“We want to disrupt the U.S. Government and we want your help,” declared an ever-animated Todd Park, the chief technology officer for the federal government at a New York technology start-up event today.
“We’re looking for some bad-ass innovators to work on some game changing projects,” said Park, walking back and forth on a stage set inside a cavernous building on one of New York City’s Hudson River piers.
CTO Park and federal CIO Steve VanRoekel, speaking at TechCrunch Disrupt, used the event to announce a series of new federal initiatives to promote the smarter use of technology in government and to invite start up firms to consider donating time to help the federal government unlock the value of its vast reservoirs of data. (TechCrunch is a subsidiary of AOL.)
Among those initiatives, announced VanRoekel, is a new government IT roadmap called “Building a Future-Ready Digital Government”. The digital strategy has in been in the works for months, and was formally released earlier Wednesday morning by the White House Office of Management and Budget along with a White House memorandum.
The new digital strategy lays out a framework and a set of action plans over the next 12 months for moving information safely and securely to the right stakeholders while using fewer resources, VanRoekel said.
He highlighted five areas that will now drive the government’s IT priorities internally and with the public at large:
1. Open data will be the new default
2. Anyway, anytime on any device
3/ Everything should be an API
4. Make government data social
5. Change the meaning of social participation.
But Park and VanRoekel also announced five other initiatives to engage the public, with Park saying, “We want the government to embrace the power of (information technology) for the people by the people,”
Those initiatives included:
MyGov – “We want to end the end era of finding hundreds of government websites,” said Park, and create a prototype of a citizen centric system relevant to individuals and that can provide feedback to agencies.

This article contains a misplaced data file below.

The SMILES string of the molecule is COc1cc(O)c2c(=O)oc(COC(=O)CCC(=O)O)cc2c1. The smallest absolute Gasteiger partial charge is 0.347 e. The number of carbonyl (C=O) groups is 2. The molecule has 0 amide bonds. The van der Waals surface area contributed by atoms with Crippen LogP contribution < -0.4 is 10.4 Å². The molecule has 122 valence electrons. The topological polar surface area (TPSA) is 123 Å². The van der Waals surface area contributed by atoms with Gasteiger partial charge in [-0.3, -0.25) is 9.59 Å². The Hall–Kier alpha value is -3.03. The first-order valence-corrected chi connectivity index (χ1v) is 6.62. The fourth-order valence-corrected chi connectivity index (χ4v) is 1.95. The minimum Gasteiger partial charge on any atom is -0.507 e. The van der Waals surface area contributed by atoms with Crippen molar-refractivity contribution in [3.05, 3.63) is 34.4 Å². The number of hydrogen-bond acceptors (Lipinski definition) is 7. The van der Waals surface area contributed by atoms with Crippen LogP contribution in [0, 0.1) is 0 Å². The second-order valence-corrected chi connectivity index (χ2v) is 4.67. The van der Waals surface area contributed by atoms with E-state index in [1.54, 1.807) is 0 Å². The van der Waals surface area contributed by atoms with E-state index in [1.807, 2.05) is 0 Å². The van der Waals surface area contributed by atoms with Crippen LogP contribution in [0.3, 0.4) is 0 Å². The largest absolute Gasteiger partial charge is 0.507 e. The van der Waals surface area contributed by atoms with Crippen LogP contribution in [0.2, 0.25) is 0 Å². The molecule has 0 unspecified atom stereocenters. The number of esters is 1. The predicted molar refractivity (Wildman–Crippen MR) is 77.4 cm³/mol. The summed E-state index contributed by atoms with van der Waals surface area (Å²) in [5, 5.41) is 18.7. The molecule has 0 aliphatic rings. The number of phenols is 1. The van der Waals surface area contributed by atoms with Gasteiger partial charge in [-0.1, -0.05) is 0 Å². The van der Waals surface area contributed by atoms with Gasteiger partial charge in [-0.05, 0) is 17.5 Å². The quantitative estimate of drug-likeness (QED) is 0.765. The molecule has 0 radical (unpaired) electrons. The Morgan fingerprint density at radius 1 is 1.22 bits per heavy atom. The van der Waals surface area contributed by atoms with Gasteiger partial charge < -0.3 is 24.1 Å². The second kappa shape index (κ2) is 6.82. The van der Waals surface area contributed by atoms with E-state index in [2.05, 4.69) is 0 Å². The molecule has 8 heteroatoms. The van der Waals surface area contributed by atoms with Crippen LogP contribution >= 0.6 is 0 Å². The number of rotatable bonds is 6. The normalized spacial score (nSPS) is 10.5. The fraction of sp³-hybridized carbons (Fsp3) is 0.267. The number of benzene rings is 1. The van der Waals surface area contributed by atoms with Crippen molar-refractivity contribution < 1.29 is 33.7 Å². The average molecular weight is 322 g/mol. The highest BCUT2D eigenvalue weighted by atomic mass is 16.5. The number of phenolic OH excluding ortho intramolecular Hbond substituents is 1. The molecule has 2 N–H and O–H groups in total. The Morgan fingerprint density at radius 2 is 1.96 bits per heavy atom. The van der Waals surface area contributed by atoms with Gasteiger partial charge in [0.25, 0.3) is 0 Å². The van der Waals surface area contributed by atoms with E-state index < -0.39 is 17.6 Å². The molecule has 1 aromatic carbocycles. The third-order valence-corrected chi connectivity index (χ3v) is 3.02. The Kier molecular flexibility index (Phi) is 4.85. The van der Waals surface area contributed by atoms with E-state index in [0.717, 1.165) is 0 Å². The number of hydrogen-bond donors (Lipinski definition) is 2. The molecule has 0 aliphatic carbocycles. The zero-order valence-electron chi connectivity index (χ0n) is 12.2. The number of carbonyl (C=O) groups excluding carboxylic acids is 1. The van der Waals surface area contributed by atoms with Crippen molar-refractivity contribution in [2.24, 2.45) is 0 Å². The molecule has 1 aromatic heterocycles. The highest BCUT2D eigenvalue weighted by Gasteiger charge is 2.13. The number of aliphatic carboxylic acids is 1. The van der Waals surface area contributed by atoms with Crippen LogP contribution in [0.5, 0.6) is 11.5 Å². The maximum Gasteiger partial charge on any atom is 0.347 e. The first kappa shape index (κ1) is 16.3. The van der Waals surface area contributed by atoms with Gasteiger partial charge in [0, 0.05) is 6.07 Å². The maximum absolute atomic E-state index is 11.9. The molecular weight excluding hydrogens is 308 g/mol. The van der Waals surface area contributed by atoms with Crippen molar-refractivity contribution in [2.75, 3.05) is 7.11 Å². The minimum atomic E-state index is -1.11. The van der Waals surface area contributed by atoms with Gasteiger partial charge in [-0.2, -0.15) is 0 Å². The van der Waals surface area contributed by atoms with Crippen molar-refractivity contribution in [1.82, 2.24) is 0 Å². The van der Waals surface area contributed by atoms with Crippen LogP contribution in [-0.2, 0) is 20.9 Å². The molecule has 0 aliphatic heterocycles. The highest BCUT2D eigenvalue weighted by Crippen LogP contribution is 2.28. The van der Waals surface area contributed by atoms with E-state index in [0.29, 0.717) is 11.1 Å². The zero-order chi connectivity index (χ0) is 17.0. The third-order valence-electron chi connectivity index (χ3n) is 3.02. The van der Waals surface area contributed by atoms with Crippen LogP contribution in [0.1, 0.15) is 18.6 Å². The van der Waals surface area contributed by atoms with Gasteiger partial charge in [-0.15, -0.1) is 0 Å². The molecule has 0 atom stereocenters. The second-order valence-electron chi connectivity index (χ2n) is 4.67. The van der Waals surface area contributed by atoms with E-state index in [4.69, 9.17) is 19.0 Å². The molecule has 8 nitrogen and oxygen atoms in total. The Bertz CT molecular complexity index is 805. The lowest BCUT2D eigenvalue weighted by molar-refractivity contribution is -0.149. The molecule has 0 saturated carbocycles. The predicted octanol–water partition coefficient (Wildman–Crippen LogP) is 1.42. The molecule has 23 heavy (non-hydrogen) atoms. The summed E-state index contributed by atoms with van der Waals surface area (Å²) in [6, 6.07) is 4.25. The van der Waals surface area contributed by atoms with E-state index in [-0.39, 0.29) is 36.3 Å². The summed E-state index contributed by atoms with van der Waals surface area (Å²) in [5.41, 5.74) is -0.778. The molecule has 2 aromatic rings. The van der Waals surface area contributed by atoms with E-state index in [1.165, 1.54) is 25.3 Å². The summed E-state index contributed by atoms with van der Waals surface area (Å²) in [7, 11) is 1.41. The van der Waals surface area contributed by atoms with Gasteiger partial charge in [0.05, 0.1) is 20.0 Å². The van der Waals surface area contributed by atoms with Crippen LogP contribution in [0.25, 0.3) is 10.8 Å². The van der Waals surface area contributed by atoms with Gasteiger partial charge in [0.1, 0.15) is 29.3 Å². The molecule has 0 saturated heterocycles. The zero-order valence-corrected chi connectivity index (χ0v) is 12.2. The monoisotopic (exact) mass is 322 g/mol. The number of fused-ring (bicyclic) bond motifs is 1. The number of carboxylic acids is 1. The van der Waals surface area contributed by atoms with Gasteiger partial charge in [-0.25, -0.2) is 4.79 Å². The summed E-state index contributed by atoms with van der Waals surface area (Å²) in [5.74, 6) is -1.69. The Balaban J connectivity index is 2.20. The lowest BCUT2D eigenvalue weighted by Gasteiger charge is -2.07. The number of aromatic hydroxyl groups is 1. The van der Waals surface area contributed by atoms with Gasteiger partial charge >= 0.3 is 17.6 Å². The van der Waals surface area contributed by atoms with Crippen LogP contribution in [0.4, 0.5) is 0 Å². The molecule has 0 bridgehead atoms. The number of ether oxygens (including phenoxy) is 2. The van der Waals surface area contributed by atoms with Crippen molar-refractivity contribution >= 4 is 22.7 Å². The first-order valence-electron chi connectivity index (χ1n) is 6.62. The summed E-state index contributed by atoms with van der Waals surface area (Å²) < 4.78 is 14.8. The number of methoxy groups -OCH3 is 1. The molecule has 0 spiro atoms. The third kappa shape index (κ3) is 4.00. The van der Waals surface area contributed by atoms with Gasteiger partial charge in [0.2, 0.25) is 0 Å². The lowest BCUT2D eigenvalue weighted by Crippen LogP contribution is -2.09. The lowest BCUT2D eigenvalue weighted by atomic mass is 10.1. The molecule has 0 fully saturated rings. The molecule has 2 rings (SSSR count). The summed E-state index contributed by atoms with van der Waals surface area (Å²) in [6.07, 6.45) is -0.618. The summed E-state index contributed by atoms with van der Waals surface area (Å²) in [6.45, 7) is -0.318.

20% campaign – An effort move from making cash payments to contractors overseas to a system of mobile electronic payments, in an effort to sidestep the siphoning of funds as they move through different peoples’ hands.
RFP-EX – An effort to help companies with smart ideas get easier access to government, and for government to “get easier access to the best solutions,” said Park.
Blue Button for America – An effort to build upon the success of the Veterans Administration’s work developing a simplified way for patients to access their health records.
Open data initiatives – An effort to engage technology companies and entrepreneurs in helping the government “liberate data” in the areas of health, education, energy, and personal finance.
As part of that effort, Park and VanRoekel also announced plans to launch a Digital Services Innovation Center that would attempt to consolidate a multitude of independent innovation initiatives taking place across agencies throughout the federal government, and which would engage the private sector in helping those ideas gain traction.
VanRoekel and Park also announced a White House sponsored innovation fellows program. The program is designed to encourage entrepreneurs to work for federal agencies for six month bursts to bring their talents and ideas to help solve a variety of data-related challenges. Details are available at wh.gov/innovationfellows.
Park praised the caliber of talent he has found in federal agencies. “If you can figure out a way to release their mojo, they can do amazing things,” he said.
Van Roekel is expected to describe the new digital government strategy in greater detail at an event being held by the ACT-IAC and AFFIRM on Thursday in Washington.